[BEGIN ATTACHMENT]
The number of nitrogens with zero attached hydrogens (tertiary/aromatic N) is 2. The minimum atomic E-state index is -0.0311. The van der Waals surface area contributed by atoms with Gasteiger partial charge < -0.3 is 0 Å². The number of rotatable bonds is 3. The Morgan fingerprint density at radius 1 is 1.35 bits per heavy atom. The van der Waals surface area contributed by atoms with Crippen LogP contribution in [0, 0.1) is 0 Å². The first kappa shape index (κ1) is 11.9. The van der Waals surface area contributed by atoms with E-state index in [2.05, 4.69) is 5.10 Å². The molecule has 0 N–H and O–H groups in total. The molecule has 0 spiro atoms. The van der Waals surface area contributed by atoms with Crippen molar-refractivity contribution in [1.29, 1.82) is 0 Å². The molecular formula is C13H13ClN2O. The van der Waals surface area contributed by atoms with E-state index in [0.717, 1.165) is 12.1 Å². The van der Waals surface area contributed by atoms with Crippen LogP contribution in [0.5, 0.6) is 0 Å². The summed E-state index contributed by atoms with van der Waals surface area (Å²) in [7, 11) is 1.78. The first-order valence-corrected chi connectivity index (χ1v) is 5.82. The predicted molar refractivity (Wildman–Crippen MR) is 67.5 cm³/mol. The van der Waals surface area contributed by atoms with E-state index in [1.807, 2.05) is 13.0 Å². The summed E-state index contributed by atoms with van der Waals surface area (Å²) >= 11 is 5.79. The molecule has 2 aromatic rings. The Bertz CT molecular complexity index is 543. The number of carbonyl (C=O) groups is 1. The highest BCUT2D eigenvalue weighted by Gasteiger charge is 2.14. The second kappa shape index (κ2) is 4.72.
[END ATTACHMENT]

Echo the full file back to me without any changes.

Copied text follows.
The number of nitrogens with zero attached hydrogens (tertiary/aromatic N) is 2. The minimum atomic E-state index is -0.0311. The van der Waals surface area contributed by atoms with Gasteiger partial charge < -0.3 is 0 Å². The number of rotatable bonds is 3. The Morgan fingerprint density at radius 1 is 1.35 bits per heavy atom. The van der Waals surface area contributed by atoms with Crippen LogP contribution in [0, 0.1) is 0 Å². The first kappa shape index (κ1) is 11.9. The van der Waals surface area contributed by atoms with E-state index in [2.05, 4.69) is 5.10 Å². The molecule has 0 N–H and O–H groups in total. The molecule has 0 spiro atoms. The van der Waals surface area contributed by atoms with Crippen molar-refractivity contribution in [1.29, 1.82) is 0 Å². The molecular formula is C13H13ClN2O. The van der Waals surface area contributed by atoms with E-state index in [0.717, 1.165) is 12.1 Å². The van der Waals surface area contributed by atoms with Crippen LogP contribution in [0.5, 0.6) is 0 Å². The summed E-state index contributed by atoms with van der Waals surface area (Å²) in [7, 11) is 1.78. The first-order valence-corrected chi connectivity index (χ1v) is 5.82. The predicted molar refractivity (Wildman–Crippen MR) is 67.5 cm³/mol. The van der Waals surface area contributed by atoms with E-state index in [1.807, 2.05) is 13.0 Å². The summed E-state index contributed by atoms with van der Waals surface area (Å²) >= 11 is 5.79. The molecule has 2 aromatic rings. The Bertz CT molecular complexity index is 543. The number of carbonyl (C=O) groups is 1. The highest BCUT2D eigenvalue weighted by Gasteiger charge is 2.14. The second kappa shape index (κ2) is 4.72.